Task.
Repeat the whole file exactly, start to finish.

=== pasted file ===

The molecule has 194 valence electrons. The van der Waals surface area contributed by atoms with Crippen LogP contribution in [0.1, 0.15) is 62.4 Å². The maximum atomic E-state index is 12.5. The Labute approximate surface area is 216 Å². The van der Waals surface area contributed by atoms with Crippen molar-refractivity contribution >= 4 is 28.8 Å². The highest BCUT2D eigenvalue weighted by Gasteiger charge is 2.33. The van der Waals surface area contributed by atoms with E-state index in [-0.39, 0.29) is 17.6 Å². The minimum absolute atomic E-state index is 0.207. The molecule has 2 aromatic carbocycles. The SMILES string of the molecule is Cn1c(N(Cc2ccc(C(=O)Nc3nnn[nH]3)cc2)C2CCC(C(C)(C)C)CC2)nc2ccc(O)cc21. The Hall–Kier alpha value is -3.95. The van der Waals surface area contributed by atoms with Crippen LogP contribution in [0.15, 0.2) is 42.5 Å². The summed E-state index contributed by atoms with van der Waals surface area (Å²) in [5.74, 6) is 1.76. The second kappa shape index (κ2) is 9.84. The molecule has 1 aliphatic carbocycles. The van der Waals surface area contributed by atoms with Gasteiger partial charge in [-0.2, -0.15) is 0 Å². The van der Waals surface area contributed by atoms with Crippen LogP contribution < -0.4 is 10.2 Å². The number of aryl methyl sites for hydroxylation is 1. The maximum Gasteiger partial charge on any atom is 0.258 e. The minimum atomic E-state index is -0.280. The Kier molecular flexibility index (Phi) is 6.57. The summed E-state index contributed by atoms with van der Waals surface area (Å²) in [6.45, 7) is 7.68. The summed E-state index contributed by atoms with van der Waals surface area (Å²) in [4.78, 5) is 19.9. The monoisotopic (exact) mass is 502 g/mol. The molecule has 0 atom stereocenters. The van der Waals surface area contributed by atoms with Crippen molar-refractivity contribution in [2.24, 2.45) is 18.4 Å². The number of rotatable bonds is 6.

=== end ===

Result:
The molecule has 194 valence electrons. The van der Waals surface area contributed by atoms with Crippen LogP contribution in [0.1, 0.15) is 62.4 Å². The maximum atomic E-state index is 12.5. The Labute approximate surface area is 216 Å². The van der Waals surface area contributed by atoms with Crippen molar-refractivity contribution >= 4 is 28.8 Å². The highest BCUT2D eigenvalue weighted by Gasteiger charge is 2.33. The van der Waals surface area contributed by atoms with E-state index in [-0.39, 0.29) is 17.6 Å². The minimum absolute atomic E-state index is 0.207. The molecule has 2 aromatic carbocycles. The SMILES string of the molecule is Cn1c(N(Cc2ccc(C(=O)Nc3nnn[nH]3)cc2)C2CCC(C(C)(C)C)CC2)nc2ccc(O)cc21. The Hall–Kier alpha value is -3.95. The van der Waals surface area contributed by atoms with Crippen LogP contribution in [0.15, 0.2) is 42.5 Å². The summed E-state index contributed by atoms with van der Waals surface area (Å²) in [5.74, 6) is 1.76. The second kappa shape index (κ2) is 9.84. The molecule has 1 aliphatic carbocycles. The van der Waals surface area contributed by atoms with Gasteiger partial charge in [-0.2, -0.15) is 0 Å². The van der Waals surface area contributed by atoms with Crippen LogP contribution < -0.4 is 10.2 Å². The number of aryl methyl sites for hydroxylation is 1. The maximum Gasteiger partial charge on any atom is 0.258 e. The minimum atomic E-state index is -0.280. The Kier molecular flexibility index (Phi) is 6.57. The summed E-state index contributed by atoms with van der Waals surface area (Å²) in [6.45, 7) is 7.68. The summed E-state index contributed by atoms with van der Waals surface area (Å²) in [4.78, 5) is 19.9. The monoisotopic (exact) mass is 502 g/mol. The molecule has 0 atom stereocenters. The van der Waals surface area contributed by atoms with Crippen molar-refractivity contribution in [2.24, 2.45) is 18.4 Å². The number of rotatable bonds is 6.